If you want to get your pet into or out of the UK you might think the obvious thing to do is to fly them? You might be surprised to hear that regardless of Brexit, that’s not the case.
If you do want to get your pet into or out of the UK, there are other options that are cheaper and much easier than going via a UK airport, including flying them into/out of an airport in Europe such as Brussels, Amsterdam or France or using the Channel Tunnel between Folkestone and Calais.
Flying into/out of the UK
The main reason that flying into/out of the UK is more expensive is that is nearly always necessary to transport your pet (regardless of size) on a separate plane to the one you will travel on yourself (if you’re flying with them). This is often a cargo plane that departs generally from a different terminal, at a different time – and sometimes on a different day from your own flight. This means having to take a seperate journey to deliver your pet to the airport. It also means that you’ll be parted from your pet for a not inconsiderable length of time. UK regulations mean that even once your pet has arrived in the UK, you may not be able to collect them for up to 24 hours afterwards. You will also need to purchase a specialist crate for air travel.
Flying into Europe
An alternative to flying your pet directly into/out of the UK is to first travel to one of the airports in Europe such as Charles De Gaulle in Paris, France, Schiphol in Amsterdam or Brussel-Nationaal in Brussels. You can then use the channel tunnel across from Calais, France to Folkestone. If you’re already in Europe then using the channel tunnel is probably your easiest route.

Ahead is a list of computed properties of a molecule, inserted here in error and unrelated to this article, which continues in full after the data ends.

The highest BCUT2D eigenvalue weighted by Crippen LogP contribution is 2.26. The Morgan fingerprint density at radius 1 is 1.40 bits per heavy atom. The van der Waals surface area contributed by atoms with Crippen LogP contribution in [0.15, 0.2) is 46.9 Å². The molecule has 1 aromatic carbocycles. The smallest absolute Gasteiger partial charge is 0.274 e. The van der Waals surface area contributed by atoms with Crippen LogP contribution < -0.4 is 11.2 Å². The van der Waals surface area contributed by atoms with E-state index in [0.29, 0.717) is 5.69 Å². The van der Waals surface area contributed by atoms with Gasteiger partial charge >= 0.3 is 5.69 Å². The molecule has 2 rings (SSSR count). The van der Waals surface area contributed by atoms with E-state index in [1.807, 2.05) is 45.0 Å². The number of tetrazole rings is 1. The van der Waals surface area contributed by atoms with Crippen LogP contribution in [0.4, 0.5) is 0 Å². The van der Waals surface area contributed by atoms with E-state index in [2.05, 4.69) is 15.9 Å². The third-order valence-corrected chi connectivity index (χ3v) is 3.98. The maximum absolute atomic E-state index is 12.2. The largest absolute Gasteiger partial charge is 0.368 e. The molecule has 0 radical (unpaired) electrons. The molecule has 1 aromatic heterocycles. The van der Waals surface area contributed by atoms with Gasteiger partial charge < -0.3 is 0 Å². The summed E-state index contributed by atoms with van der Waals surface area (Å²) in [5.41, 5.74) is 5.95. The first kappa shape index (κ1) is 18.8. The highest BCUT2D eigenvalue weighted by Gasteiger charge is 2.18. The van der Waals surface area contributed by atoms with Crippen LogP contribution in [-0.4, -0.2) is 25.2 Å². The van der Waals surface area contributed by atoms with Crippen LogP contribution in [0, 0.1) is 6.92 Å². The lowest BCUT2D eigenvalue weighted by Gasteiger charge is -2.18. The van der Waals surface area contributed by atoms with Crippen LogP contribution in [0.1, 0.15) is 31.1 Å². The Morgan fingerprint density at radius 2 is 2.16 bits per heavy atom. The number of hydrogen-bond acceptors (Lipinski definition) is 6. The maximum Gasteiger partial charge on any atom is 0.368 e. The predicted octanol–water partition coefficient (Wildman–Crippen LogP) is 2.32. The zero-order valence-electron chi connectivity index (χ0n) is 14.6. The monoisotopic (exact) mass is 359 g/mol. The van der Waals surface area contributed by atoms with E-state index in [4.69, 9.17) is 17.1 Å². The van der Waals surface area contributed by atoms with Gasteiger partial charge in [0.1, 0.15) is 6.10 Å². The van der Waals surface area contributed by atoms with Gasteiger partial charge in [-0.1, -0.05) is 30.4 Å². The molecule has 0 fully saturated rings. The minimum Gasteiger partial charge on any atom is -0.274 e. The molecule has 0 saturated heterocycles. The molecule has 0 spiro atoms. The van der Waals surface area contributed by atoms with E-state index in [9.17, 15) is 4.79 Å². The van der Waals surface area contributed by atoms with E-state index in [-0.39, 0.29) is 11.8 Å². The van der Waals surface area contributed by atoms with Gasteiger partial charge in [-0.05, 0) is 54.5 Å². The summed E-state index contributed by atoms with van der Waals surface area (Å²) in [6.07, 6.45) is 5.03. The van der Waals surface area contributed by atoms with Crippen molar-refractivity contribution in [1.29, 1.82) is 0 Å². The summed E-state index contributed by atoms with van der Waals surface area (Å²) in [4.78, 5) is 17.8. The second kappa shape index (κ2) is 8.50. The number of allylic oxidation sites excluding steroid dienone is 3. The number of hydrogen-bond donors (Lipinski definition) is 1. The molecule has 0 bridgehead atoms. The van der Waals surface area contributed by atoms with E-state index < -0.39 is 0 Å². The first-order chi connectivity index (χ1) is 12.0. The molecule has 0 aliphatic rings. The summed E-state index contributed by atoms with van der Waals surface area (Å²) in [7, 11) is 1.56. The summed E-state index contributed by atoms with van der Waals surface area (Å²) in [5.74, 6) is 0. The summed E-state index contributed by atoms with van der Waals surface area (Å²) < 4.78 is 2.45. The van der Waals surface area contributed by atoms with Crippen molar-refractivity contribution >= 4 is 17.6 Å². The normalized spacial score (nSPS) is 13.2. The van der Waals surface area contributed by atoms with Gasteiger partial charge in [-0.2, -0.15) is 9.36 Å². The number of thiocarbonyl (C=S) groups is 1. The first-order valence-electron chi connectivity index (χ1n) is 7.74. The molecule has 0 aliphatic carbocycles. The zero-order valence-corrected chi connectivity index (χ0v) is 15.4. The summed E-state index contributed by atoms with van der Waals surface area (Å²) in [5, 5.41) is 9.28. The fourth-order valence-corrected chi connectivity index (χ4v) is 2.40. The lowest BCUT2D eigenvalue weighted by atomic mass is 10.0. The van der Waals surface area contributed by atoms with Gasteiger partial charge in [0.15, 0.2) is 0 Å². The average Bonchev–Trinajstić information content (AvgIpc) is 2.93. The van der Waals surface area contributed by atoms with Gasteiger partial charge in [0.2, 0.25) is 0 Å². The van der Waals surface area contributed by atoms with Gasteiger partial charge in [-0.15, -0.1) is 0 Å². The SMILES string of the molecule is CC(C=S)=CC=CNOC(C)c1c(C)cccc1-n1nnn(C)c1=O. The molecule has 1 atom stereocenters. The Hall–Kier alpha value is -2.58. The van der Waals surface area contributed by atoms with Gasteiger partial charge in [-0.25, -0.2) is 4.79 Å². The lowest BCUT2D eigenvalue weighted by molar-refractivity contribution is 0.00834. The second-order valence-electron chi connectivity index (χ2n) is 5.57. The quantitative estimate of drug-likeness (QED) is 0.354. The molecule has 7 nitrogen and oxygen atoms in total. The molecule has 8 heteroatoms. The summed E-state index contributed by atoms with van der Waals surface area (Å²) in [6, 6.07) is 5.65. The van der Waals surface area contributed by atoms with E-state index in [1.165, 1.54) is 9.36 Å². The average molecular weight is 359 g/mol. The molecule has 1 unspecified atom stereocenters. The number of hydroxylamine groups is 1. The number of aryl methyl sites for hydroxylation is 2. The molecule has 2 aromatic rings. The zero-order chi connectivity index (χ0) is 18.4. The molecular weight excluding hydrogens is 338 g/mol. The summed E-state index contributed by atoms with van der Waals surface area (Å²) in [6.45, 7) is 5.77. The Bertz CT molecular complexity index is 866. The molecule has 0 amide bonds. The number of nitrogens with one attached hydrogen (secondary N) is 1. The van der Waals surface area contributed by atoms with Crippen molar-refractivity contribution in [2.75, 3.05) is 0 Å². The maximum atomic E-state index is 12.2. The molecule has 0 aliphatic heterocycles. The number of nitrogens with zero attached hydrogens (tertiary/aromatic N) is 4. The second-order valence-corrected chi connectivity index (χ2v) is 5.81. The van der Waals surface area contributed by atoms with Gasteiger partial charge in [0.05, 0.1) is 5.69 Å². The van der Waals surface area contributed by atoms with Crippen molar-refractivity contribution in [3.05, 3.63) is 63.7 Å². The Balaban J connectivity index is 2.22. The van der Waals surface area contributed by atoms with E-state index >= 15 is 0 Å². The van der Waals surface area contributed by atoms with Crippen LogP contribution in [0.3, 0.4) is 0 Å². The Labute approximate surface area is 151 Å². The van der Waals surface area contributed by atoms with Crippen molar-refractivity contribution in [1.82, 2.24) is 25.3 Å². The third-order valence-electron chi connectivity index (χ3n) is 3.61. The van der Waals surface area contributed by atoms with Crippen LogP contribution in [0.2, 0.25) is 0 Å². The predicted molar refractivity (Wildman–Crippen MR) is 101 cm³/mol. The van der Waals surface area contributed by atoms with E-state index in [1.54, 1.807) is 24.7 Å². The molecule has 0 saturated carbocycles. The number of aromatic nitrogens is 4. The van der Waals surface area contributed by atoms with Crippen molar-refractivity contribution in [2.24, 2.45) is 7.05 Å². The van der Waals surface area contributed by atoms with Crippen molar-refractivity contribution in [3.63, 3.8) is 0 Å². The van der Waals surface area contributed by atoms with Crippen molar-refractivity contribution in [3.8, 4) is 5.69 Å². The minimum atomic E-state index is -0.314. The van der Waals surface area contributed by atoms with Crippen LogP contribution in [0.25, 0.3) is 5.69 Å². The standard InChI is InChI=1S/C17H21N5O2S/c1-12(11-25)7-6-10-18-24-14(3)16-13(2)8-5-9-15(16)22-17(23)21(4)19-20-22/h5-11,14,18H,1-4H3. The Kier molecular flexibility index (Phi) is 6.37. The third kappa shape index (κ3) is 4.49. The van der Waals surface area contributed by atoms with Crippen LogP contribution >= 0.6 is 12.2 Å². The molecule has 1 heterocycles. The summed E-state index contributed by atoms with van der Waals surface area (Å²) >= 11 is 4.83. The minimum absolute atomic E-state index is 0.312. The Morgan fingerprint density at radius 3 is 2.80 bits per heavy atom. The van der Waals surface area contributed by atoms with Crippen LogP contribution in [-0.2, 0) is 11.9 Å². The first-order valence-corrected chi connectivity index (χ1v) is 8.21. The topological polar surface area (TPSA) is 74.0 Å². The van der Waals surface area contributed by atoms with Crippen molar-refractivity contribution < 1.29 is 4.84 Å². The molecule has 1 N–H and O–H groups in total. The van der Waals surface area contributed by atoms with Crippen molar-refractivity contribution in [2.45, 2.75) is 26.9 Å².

This may seem a longer journey however there are numerous benefits.
- If your pet weighs under 8kg they can travel in the cabin with you.
- They will be able to travel on the same plane as you (if over 8kg they will travel in the cargo section) – they can often travel as excess luggage which is cheaper.
- You will be able to collect your pet immediately after deplaning so they will be with you throughout the journey with no delay to your onward journey.
- If you are already in Europe, travelling via Eurotunnel will be cheaper, easier and mean you are not separated from your pet at any time.
How might Brexit affect this?
In all probability, the only effect Brexit will have is the amount of documentation and tests that will be required – and the time it will take to get your pet ready. At the moment, travel from many countries only requires your pet to be up to date with their vaccinations and to have a pet passport – and it’s a fairly speedy process to get those all in order. Depending on what happens with Brexit, your pet may need additional tests and vaccinations such as blood tests and the rabies vaccination and it will be necessary to wait at least 3 months after they have been vaccinated against rabies before the blood test can be done so it will be necessary to start preparing your pet for travel around 3 months in advance.